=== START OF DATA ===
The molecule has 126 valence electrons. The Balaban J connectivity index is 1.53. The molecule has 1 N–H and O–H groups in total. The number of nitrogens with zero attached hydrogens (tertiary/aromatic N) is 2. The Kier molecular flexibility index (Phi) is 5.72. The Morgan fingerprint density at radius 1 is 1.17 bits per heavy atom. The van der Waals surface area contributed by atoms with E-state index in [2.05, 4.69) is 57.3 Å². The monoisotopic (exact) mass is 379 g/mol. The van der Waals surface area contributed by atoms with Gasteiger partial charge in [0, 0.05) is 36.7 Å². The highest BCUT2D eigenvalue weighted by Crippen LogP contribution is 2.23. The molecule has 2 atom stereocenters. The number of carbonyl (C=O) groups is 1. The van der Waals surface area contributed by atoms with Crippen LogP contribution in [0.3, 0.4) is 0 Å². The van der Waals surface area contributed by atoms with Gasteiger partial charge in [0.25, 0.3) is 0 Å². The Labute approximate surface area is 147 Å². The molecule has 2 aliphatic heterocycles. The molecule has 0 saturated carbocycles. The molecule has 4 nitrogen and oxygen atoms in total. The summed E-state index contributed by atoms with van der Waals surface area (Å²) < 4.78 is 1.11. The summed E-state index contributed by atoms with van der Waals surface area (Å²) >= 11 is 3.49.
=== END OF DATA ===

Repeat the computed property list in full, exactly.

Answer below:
The molecule has 126 valence electrons. The Balaban J connectivity index is 1.53. The molecule has 1 N–H and O–H groups in total. The number of nitrogens with zero attached hydrogens (tertiary/aromatic N) is 2. The Kier molecular flexibility index (Phi) is 5.72. The Morgan fingerprint density at radius 1 is 1.17 bits per heavy atom. The van der Waals surface area contributed by atoms with E-state index in [2.05, 4.69) is 57.3 Å². The monoisotopic (exact) mass is 379 g/mol. The van der Waals surface area contributed by atoms with Gasteiger partial charge in [0, 0.05) is 36.7 Å². The highest BCUT2D eigenvalue weighted by Crippen LogP contribution is 2.23. The molecule has 2 atom stereocenters. The number of carbonyl (C=O) groups is 1. The van der Waals surface area contributed by atoms with Crippen LogP contribution in [0.3, 0.4) is 0 Å². The van der Waals surface area contributed by atoms with Gasteiger partial charge in [0.25, 0.3) is 0 Å². The Labute approximate surface area is 147 Å². The molecule has 2 aliphatic heterocycles. The molecule has 0 saturated carbocycles. The molecule has 4 nitrogen and oxygen atoms in total. The summed E-state index contributed by atoms with van der Waals surface area (Å²) < 4.78 is 1.11. The summed E-state index contributed by atoms with van der Waals surface area (Å²) >= 11 is 3.49.